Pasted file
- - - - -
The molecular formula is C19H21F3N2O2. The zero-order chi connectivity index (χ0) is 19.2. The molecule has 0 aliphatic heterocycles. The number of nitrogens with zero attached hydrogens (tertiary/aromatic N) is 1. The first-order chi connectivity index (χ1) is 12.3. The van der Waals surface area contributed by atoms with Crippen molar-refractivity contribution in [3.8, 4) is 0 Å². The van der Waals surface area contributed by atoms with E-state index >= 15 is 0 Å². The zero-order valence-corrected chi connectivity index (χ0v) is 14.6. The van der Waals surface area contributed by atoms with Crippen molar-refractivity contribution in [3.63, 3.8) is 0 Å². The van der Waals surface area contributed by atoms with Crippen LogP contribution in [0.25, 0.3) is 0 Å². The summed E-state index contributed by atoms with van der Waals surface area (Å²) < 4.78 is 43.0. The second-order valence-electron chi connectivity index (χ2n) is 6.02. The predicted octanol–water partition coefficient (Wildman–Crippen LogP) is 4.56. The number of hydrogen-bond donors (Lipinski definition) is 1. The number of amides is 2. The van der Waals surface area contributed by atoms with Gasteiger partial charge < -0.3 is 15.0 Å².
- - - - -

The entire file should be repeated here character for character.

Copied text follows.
The molecular formula is C19H21F3N2O2. The zero-order chi connectivity index (χ0) is 19.2. The molecule has 0 aliphatic heterocycles. The number of nitrogens with zero attached hydrogens (tertiary/aromatic N) is 1. The first-order chi connectivity index (χ1) is 12.3. The van der Waals surface area contributed by atoms with Crippen molar-refractivity contribution in [3.8, 4) is 0 Å². The van der Waals surface area contributed by atoms with E-state index >= 15 is 0 Å². The zero-order valence-corrected chi connectivity index (χ0v) is 14.6. The van der Waals surface area contributed by atoms with Crippen molar-refractivity contribution in [3.63, 3.8) is 0 Å². The van der Waals surface area contributed by atoms with Crippen LogP contribution in [0.25, 0.3) is 0 Å². The summed E-state index contributed by atoms with van der Waals surface area (Å²) < 4.78 is 43.0. The second-order valence-electron chi connectivity index (χ2n) is 6.02. The predicted octanol–water partition coefficient (Wildman–Crippen LogP) is 4.56. The number of hydrogen-bond donors (Lipinski definition) is 1. The number of amides is 2. The van der Waals surface area contributed by atoms with Gasteiger partial charge < -0.3 is 15.0 Å².